At present, not many insurers cover the risks associated with hydraulic fracturing or “fracking.” This is not surprising, as fracking has been linked to a range of risks including groundwater pollution and increased seismic activity. It is difficult for insurers to model risks when the parameters of those risks are not yet established. The release in April 2015 of a U.S. Geological Survey report posing possible links between fracking and new seismic activity in states including Oklahoma and Texas has created additional concerns.
Despite legitimate concerns about the risks associated with fracking, however, fracking activities are heavily regulated – particularly at the state level – and the industry’s safety record to date has been good. Fracking has been chiefly responsible for the dramatic rise in North American oil and gas production in recent years and it is not likely to go away soon, barring unforeseen events.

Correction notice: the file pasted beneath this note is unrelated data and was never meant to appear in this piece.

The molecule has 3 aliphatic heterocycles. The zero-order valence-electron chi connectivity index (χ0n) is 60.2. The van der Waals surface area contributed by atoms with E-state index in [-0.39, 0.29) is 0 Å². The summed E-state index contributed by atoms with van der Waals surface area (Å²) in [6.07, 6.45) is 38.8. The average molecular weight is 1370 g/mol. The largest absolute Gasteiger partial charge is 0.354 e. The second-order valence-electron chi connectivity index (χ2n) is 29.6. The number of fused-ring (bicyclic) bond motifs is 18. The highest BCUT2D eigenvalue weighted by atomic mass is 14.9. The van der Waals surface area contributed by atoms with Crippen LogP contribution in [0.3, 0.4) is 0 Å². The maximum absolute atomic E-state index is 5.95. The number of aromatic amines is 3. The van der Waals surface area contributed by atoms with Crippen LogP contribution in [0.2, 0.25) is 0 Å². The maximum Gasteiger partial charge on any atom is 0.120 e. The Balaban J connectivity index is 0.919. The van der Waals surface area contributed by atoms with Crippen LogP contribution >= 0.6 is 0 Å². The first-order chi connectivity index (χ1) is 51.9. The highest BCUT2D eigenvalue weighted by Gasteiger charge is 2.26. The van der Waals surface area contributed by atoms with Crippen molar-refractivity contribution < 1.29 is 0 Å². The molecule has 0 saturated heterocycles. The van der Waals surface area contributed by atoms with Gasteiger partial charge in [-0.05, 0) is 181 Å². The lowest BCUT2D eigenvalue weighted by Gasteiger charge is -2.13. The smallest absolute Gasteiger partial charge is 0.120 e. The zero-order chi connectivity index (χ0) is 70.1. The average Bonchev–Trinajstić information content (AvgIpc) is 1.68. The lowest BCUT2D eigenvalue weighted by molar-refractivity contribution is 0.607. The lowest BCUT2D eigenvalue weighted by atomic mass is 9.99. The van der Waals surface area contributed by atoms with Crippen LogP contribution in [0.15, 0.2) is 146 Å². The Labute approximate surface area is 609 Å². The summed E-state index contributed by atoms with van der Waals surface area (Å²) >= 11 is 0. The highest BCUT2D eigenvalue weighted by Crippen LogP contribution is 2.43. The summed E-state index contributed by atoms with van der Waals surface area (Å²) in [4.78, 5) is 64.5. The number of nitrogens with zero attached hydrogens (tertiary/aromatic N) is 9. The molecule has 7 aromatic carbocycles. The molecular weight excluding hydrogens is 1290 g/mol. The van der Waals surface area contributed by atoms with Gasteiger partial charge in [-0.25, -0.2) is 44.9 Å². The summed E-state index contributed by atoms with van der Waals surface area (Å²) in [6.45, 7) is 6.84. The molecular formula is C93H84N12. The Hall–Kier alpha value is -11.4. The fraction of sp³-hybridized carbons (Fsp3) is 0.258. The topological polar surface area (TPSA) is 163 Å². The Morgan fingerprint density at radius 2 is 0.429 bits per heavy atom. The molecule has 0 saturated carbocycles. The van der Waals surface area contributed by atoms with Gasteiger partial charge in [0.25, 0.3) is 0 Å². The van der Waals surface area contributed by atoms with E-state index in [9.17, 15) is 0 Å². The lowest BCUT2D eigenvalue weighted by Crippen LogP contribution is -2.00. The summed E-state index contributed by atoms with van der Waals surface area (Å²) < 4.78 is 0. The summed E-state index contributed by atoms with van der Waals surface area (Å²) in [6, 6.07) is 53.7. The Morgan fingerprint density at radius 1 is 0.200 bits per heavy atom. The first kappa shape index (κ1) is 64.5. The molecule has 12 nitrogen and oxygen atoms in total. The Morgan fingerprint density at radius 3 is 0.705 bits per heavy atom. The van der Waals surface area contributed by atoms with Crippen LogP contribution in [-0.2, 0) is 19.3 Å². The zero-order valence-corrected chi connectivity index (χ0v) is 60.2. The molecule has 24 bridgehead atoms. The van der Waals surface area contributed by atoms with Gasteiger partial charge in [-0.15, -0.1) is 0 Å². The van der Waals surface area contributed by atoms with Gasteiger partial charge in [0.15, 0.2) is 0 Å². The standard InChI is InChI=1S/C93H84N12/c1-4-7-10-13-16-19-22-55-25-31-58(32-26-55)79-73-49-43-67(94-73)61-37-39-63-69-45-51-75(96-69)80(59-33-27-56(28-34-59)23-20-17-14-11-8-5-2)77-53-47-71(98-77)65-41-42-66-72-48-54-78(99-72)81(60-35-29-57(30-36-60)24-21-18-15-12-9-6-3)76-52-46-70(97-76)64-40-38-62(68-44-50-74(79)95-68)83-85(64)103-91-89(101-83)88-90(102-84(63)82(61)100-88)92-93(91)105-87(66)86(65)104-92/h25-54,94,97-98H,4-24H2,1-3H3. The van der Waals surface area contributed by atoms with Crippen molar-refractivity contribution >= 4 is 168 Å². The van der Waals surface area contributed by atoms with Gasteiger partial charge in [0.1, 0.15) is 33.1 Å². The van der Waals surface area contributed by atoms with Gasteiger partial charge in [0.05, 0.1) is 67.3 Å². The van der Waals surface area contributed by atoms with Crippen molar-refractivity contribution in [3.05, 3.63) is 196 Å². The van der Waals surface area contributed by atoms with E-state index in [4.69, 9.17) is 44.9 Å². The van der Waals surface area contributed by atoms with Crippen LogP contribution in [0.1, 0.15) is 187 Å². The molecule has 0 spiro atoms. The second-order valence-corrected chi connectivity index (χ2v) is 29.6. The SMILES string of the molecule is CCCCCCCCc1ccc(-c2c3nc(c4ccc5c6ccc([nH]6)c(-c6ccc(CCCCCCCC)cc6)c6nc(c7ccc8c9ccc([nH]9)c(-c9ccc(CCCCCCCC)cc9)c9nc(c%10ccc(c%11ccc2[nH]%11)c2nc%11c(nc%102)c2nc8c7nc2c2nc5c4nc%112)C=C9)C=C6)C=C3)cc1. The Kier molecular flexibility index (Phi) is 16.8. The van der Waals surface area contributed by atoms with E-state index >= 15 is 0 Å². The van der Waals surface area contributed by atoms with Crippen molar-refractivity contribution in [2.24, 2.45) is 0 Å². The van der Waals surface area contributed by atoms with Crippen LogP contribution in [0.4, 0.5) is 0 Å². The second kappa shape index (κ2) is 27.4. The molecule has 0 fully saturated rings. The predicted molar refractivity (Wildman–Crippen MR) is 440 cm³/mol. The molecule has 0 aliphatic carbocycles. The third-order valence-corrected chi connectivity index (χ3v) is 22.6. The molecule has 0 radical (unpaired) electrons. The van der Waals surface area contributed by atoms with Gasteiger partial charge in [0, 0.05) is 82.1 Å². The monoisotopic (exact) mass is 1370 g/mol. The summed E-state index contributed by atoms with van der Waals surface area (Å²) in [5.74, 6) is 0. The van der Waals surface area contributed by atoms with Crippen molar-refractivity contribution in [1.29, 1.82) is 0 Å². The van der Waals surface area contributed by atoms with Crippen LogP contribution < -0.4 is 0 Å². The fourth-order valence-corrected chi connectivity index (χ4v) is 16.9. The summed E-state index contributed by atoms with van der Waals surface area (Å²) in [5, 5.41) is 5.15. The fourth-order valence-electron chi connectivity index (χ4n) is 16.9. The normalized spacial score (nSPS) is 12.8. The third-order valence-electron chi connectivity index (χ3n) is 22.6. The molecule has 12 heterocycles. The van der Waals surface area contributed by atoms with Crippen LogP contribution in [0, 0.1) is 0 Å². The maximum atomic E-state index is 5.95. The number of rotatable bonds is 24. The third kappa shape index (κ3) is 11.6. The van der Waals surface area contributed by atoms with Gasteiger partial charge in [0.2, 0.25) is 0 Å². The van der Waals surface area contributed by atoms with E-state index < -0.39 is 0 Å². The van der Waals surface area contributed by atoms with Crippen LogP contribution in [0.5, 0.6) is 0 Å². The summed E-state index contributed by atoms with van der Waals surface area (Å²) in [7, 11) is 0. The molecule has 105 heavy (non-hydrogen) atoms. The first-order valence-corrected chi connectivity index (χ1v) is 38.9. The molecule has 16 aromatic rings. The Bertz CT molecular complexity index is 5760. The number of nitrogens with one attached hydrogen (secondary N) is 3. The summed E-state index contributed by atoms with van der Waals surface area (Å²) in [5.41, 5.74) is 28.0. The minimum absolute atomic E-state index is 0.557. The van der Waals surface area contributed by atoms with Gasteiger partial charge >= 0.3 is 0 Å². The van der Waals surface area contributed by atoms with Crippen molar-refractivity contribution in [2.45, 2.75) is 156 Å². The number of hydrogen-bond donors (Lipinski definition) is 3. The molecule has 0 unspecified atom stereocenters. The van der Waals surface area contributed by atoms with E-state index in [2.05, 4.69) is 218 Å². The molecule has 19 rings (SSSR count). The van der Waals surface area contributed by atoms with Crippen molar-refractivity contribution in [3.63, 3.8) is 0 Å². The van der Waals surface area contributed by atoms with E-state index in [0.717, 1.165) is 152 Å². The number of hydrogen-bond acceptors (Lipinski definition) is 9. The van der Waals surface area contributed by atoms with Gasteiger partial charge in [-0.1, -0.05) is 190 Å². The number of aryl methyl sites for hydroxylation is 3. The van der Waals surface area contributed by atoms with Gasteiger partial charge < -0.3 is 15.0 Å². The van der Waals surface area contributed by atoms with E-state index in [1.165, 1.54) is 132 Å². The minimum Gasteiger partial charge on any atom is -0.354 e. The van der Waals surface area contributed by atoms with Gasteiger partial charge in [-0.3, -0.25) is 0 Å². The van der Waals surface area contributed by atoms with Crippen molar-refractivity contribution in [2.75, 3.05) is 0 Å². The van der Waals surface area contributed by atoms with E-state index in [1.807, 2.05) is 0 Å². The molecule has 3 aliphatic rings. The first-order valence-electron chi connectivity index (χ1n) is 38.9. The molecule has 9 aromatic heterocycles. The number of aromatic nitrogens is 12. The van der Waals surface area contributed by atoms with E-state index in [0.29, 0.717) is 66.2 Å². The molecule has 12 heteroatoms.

The National Association of Insurance Commissioners (NAIC) is urging fracking operators to obtain insurance coverage over and above commercial general liability insurance, with particular attention to environmental impact liability (EIL) coverage. Commercial insurers willing to do the hard work of analyzing the scientific and legal issues related to fracking — and then to develop appropriate models and coverage — may find it well worth their while, especially if and when oil and gas prices trend upward again and activity in North American shale fields increases.